ECHR intervenes over charity worker with HIV held hostage in Russian proxy Donetsk ‘republic’
The European Court of Human Rights has ordered the governments of both Ukraine and Russia to take measures to secure the medical treatment of Natalya Z. , a charity worker with HIV who is imprisoned in the so-called ‘Donetsk people’s republic’. In an interim ruling from 18 September 2020, it also demanded that Ukraine include Natalya Z. on the exchange list and take all measures needed to secure her return to government-controlled Ukraine. This does not at all mean that Russia’s proxy Donetsk ‘republic’ will agree to place her on the list, but it is nonetheless an important move.
As reported, Natalya Z is HIV-positive and a drug addict who had been on opioid substitution therapy (OST) since 2007. Such treatment is not actually prohibited in ‘DPR’, however the program closed in occupied Donetsk; Horlivka and Yenakiyeve in 2016 after medication ran out.
Natalya Z. is from Donetsk but had moved to Vinnytsa after Russian and Russian-backed militants seized control in 2014, and was registered with a Vinnytsa dispensary. According to her colleagues from the Svitanok Club charity, she had travelled between Donetsk, where her mother was still living, and Vinnytsa several times without any problem. On 5 November, 2017, however, she was stopped at the checkpoint into occupied territory by DPR militants who found the buprenorphine medication that she was carrying. Even though she had documents confirming that this had been legally issued to her, she was ‘arrested’ and imprisoned in SIZO [remand prison], charged with drug smuggling. While in both government-controlled Ukraine, and ‘DPR’, buprenorphine is a restricted drug, it is recognized in Ukraine as part of medical treatment. Although ‘DPR’ has, in principle, followed government-controlled Ukraine on measures to fight AIDS, it has also adopted a ‘drugs policy’ which is almost identical to that of the Russian Federation. This policy is punitive and imposes huge sentences, including in cases where the buprenorphine was legally obtained medication.
In December 2019, Natalya Z. was sentenced to 11 years, despite the fact that the regional narcologist came to the ‘court’ and confirmed that Natalya Z. was his former patient but that the program had ended, thus forcing her to seek the treatment in government-controlled Ukraine. Natalya Z, has appealed against the ruling, with this hearing still awaited.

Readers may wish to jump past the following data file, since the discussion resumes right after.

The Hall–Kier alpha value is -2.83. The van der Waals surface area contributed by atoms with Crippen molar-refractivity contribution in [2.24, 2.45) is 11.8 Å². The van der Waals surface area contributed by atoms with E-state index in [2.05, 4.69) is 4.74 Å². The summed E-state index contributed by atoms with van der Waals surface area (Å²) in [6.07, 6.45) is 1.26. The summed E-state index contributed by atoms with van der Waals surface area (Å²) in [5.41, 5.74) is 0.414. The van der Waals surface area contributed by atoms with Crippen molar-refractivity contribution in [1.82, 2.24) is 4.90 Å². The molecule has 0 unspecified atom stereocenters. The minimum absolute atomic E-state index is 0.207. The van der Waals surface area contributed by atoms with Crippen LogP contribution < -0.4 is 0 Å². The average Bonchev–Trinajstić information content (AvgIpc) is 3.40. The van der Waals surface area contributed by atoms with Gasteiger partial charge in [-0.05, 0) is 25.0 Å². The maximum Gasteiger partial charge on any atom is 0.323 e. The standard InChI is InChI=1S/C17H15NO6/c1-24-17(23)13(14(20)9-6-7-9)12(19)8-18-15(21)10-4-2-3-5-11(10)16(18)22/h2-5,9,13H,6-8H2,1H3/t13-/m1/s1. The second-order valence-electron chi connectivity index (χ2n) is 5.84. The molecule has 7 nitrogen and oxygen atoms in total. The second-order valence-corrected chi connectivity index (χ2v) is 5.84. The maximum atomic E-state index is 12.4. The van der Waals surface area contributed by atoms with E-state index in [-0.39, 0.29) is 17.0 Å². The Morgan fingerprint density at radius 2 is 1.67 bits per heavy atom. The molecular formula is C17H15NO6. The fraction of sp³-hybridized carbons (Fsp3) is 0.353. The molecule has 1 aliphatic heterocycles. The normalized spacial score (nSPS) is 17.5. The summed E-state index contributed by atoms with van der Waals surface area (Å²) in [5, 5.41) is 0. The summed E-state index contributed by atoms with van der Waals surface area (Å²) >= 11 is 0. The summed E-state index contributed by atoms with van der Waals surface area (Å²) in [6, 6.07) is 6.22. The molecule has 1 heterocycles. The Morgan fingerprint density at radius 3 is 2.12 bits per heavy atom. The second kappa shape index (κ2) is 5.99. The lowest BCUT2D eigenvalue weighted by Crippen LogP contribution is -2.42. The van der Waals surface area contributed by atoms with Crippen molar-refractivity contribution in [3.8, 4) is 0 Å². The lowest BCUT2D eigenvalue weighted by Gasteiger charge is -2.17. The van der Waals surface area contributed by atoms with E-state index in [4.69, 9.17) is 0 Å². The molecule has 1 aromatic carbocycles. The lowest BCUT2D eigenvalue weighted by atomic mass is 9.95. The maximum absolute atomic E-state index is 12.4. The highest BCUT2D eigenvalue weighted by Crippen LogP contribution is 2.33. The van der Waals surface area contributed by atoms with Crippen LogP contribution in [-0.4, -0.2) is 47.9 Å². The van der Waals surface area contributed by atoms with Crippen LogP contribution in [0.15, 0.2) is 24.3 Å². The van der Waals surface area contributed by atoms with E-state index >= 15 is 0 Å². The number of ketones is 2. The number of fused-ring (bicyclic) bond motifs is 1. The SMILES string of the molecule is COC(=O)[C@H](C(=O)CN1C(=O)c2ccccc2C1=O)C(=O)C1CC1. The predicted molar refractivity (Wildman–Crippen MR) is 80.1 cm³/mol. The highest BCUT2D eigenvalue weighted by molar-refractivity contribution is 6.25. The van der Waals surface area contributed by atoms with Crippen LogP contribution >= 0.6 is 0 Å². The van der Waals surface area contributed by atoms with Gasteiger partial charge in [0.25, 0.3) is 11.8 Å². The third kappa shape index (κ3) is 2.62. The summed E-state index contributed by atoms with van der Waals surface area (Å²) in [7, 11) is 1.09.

In the SIZO, she had not received the replacement treatment, but was at least allowed the antiretroviral medication needed to suppress the HIV virus and prevent it progressing. It was partly concern that even this would not be available in the Snizhne prison colony that prompted her colleagues to begin publicizing her plight and also, presumably, to turn to the Ukrainian Helsinki Human Rights Union [UHHRU]. As part of a program of free legal aid for, among others, people living with HIV, UHHRU’s Centre for Strategic Litigations took on her case in February this year. It was Yevhen Chekaryov, from UHHRU, who made the successful application to ECHR. The Court in Strasbourg has also added the case to its list of those considered according to fast-track procedure.
Natalya’s mother has been in Kyiv where she asked the Ombudsperson Lyudmila Denisova to have her daughter included on the exchange list. Worryingly, Natalya Z. has also applied to the so-called ‘DPR ombudsperson for inclusion in the list of prisoners for exchange but, on 17.02.2020 received an official refusal. It is to be hoped that the publicity and the Court in Strasbourg’s intervention will help change their mind.
The other problem, however, is that Russia and its proxy ‘republics’ are currently trying to blackmail Kyiv, by refusing to consider any exchange of prisoners until Kyiv agrees to hold local elections on occupied territory, which it cannot possibly do (details here).